Thanks, y'all! Hope you have a great weekend!

What's Your "Escape Hatch"? The Importance of Hobbies

Today,  author Jaye Wells did a fantastic post on burnout. Go read it. I'll wait. She explains how she got burned out when her passion and escape (writing) became her job and took over every aspect of her life.

I so relate to that article. I've talked a little bit about it here, but I definitely was burnt to a crisp by the end of 2015. I love writing. It is my passion. But when it became my job and my world became deadlines and constant writing and promotion and all the business that goes along with being a writer, I lost what Jaye calls the "escape hatch."

Writing used to be my escape hatch. I started writing in high school not just because I loved reading and creating stories but because it gave me a break from the angst of being a teenager. It was an escape from every day life. That's one reason why I went back to writing after I had my son. I was a new mom who had no idea what she was doing and was dealing with a very colicky, non-sleeping baby. When I needed to take a break from all that, I escaped into writing.

That was the best thing I could've done because that's the point where my passion turned into my career. I got my first publishing contract when my kidlet was three. From that point on, writing became my full time job. 

I love it. I feel lucky every day that I get to do this for a living. BUT, it means that writing is my job. It's what I *have* to do now. That takes some of the "escape" out of it. Where do I get to escape when writing gets hard or stressful or a book is fighting me? And books always fight.

That's what led me to my burnout. I didn't have that other outlet anymore. For a while at the end of last year, I didn't even want to read because that's tied to writing. And, believe me, if I'm not reading, that means there's a major problem lol. *cue warning sirens for meltdown*

So after turning in my book, I stepped back and evaluated and took a break. I read non-fiction since fiction wasn't calling to me. I painted and redecorated my office. And I got a planner--seemingly to be more organized--but it ended up being more than that. I discovered there was this whole planning community. And it was a crafty pursuit. There are pretty pens and washi tape and stickers involved! That has become my version of an escape. It's a hobby that will not make me money, that has no pressure attached to it, and that relaxes me. From the outside, it seems like a silly thing. I mean, how many pens do I really need? This many, btw:

My pen/pencil collection

My pen/pencil collection

 

But after reading that post, I realize--no, it's not silly or indulgent. It's necessary. It's self-care.  I found a crafty, creative outlet to be my little escape hatch when I'm not writing. And looking back, I've been doing this all along. When things get stressful, I seek out hobbies. Maybe I start cooking a lot. Last year, it was canning and pickling things. I took a photography course a few years ago when I definitely didn't have time for it. I rebuilt my website because I enjoy the process of taking things apart and putting it back together. It's even in my author bio:

"If she’s not working on her latest sexy story, you can find her cooking, watching reality television, or picking up another hobby she doesn't need--in other words, procrastinating like a boss."

But maybe it's not always procrastinating or a hobby I don't need, after all. Maybe it's making room in my head for the writing. It's giving my brain space to "breathe" and refresh.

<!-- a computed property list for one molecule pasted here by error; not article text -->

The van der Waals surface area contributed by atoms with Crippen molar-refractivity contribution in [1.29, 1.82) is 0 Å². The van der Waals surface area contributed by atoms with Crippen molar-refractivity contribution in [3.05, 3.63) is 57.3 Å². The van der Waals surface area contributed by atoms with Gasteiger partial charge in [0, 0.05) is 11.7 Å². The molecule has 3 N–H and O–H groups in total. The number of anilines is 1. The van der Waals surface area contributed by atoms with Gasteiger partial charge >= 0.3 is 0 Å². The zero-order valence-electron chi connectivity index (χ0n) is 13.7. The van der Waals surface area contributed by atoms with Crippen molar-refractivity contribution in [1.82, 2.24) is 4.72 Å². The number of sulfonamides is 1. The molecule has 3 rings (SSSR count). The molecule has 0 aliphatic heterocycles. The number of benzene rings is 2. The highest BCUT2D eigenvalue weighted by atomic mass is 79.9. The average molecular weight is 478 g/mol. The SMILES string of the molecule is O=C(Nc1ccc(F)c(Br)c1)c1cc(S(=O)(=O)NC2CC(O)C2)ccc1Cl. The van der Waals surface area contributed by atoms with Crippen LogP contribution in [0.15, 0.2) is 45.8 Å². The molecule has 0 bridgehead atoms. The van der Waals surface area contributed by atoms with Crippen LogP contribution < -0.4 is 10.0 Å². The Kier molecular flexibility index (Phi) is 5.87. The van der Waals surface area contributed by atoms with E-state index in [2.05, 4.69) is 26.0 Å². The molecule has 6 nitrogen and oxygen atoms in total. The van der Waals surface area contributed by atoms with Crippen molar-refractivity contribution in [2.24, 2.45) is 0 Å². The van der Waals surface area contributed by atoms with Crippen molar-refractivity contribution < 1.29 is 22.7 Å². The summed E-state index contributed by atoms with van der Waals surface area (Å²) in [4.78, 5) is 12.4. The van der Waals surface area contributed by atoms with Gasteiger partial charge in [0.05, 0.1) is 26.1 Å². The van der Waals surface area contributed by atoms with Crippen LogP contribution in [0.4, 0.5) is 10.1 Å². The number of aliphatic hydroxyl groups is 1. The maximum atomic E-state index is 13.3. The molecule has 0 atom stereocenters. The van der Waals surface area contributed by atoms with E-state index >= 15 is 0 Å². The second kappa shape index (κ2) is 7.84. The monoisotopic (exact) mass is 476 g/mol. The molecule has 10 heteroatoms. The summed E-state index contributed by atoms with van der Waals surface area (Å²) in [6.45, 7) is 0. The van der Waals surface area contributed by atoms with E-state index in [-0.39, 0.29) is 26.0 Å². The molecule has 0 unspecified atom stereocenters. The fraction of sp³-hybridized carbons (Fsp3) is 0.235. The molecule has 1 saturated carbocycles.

And I know that Jaye's post was specifically about writing, but I think it applies across the board if you're doing a job you love. Or being a parent. Or even a job you hate. We need that time to play. We need those things that don't have any stakes tied to them.

So, I'm curious. What's your escape hatch?

Introducing the #ListifyLife Spring Challenge!

Listify Life Spring Challenge - Join up!

I love a list. There's something about that little itemized structure that does it for me. It's neat, efficient, and gets to the point. When I'm brainstorming a new book, all my thoughts are in bulleted list form. Maybe the hero has this in his background. Maybe the heroine met the hero when she was a kid. Maybe the hero has a dog. 

And when I plan, lists are my go to structure, too. That's why the Day Designer works well for me. Half the page is dedicated to a long To Do list. 

So, when I bought a beautiful new gold Leuchtturm journal, I had a plan to keep lists in there. BUT I am a notoriously failed journal keeper. And this felt a lot like keeping a journal. So that got me to thinking--what if there was some structure to the lists I keep in there? A challenge to keep me excited and focused. I started chatting about it with my friend and fellow writer Sierra Godfrey and the Listify Life Challenge was born.

What is it?

There are lots of lists type challenges out there, but maybe are daily and most seems to focus on heavier topics like goal-setting and deep thoughts about life or yourself. That's cool but not what I was going for. I wanted this to be fun, a little silly, something to look forward to. No therapy needed! ;) So this challenge is going to be a WEEKLY list challenge where there is one topic a week. You write down your list on any day that week and take a photo of it to share (or you can type it into a blog or FB or whatever works for you.) Use the hashtag #ListifyLife if your chosen social network uses hashtags and join up with others. :) This is meant to be a fun way to document your year and meet others without being too time-consuming.

When is it?

It starts next week. We're going to divide by seasons. So this first challenge is the Spring Listify Life Challenge and will run March 20 (first day of Spring) through June 19th (last day of Spring). If things go well, a summer challenge will start after that.